Disciplined professionals serve power
by Denis G. Rancourt
First published on Global Research in 2006, presently not available on the GR site.
It is generally assumed that physicists are smart people. Even some chemists look up to physicists. Physics is reputed to be a difficult subject, the stuff of nightmares in high school. The greatest scientists that come to mind are often the physicists Einstein and Newton. The inventors of the atomic bomb are held in awe, as are the cosmologists that gave us black holes and worm holes into parallel universes. The proverbial rocket scientists are physicists. It is generally assumed that anyone who has studied quantum mechanics and can work-in the concept of entropy at a cocktail party is pretty smart.
I’m a physicist and I’ve trained physicists and I’d like to advance a different view: That generally, physicists, as a group, are pretty stupid, and certainly no smarter than any other group of self-centered and self-serving professionals.
Physicists limit themselves to physics, to simple phenomena that are amenable to manageable mathematical descriptions or to more complex phenomena that are reduced to simplistic descriptions via appropriate filters that are said to “capture the essential features”. Physicists study only what they can, given their specific and limited methods, possibly more so than in any other natural science discipline.
This in itself is an efficient and productive approach but physicists go much further. As a matter of professional culture, physicists believe that their methods could eventually lead to a deep and thorough understanding of all phenomena (including human consciousness, learning, politics, etc., for example), given time, dedication, sufficient funding, and powerful enough computers. Physicists believe that all sciences and all branches of human knowledge are physics, ultimately. They arrive at this conclusion having never read or studied psychology, pedagogy, philosophy, history, politics, sociology, art, etc. as part of their professional training.
Indeed, the modern professional physicist has usually subjected himself (less often herself) to extreme specialization, to be able to handle the technical side of the profession. This training is also largely about adopting the culture of the professional physicist: Examples and examples of what are “good problems – good questions” and what are “bad (= ‘unmanageable’) problems”; and examples and examples of how one tames a new problem and fits it into the mould of what a physicist can do. The physics student learns to bridle his curiosity and to restrict himself to what is doable, publishable, useful, profitable; using the unique methods of physics and providing “answers” that other professionals could not. That is the name of the game.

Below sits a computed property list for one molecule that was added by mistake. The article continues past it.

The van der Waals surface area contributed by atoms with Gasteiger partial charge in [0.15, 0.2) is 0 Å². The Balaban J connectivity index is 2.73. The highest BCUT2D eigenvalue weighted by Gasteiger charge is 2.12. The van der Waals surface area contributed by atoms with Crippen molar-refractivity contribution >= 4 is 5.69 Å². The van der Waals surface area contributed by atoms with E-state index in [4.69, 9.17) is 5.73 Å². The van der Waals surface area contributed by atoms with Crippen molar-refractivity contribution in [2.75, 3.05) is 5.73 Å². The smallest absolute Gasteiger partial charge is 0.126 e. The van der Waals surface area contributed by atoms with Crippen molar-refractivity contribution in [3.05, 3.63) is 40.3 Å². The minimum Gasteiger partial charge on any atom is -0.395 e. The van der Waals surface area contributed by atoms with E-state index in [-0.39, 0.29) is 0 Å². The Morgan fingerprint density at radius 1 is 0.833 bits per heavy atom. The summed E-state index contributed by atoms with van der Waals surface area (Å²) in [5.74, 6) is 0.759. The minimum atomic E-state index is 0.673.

A broader education would not be compatible with this strategy – just enough reading outside of the field to spot new physics opportunities is the most that is recommended. A broader education might also cloud one’s professional identity and one’s professionalism: Eighty percent of physicists in North America work for the military, in the world’s largest military economy . But of course physics students are drawn to physics because all can be understood via the physics portal and because worm holes are neat. Students search for meaning and social status and find military and corporate service, often in an environment that maintains the neat-problem mental bubble first cultivated in sci-fi and electronic game land.
If you’re already smarter than everyone else (as is generally the working assumption in most professions), then you don’t really need to venture out into other fields – that are so primitive and qualitative and descriptive in comparison to physics.
Other fields…? Other methods…? Complexity…? Professional physicists have so buried themselves into their culture of the doable, the mappable, the reducible, the solvable, the codable, … that they are largely unable to perceive complexity.
Students are drawn to physics by its promise of a manageable mathematical description, an objective method to own the world, to organise and predict the outside. Emotional immaturity, a need for an objective solution to uncertainty or a need to escape reality, draws students to physics and accompanies them in their professional development. The same naivety that couples so well with the physics culture also blocks perception of the complex.
That is the main reason, in my view, that physicists are stupid: They are unable to perceive complexity, a complexity of the real world that goes far beyond what physics will ever be able to handle in any universe. They are unable to even get a glimpse of the textures and subplots that may be intrinsically incompatible with mathematical description. To them, mathematics is the language of reality, not a mere human invention or genetically delimited expression. To them, the objective mind is all-powerful and able to open all doors. To them, useful perception is physiological and does not benefit from the uncertainties of one’s emotional state. To the physicist, communication is data transmission, not the subtleties that can only be captured by the right configuration of social and emotional attributes. The physicist deals in hard bits, not the imperceptibles that determine our animal and social lives. The physicist is unaware of his blindness and glibly confident in his perception, especially his perception of himself as systematic unraveller of the truth.
If at least he was harmless!
 Schmidt, Jeff. Disciplined Minds. Rowan and Littlefield Publ., NY, 2000; Parenti, Michael. Democracy for the Few. Bedford St. Martin’s Publ., Boston, 1995; Mitchell, Peter R. and Schoeffel, John (Eds.) Understanding Power – The Indispensable Chomsky. The New Press, NY, 2002.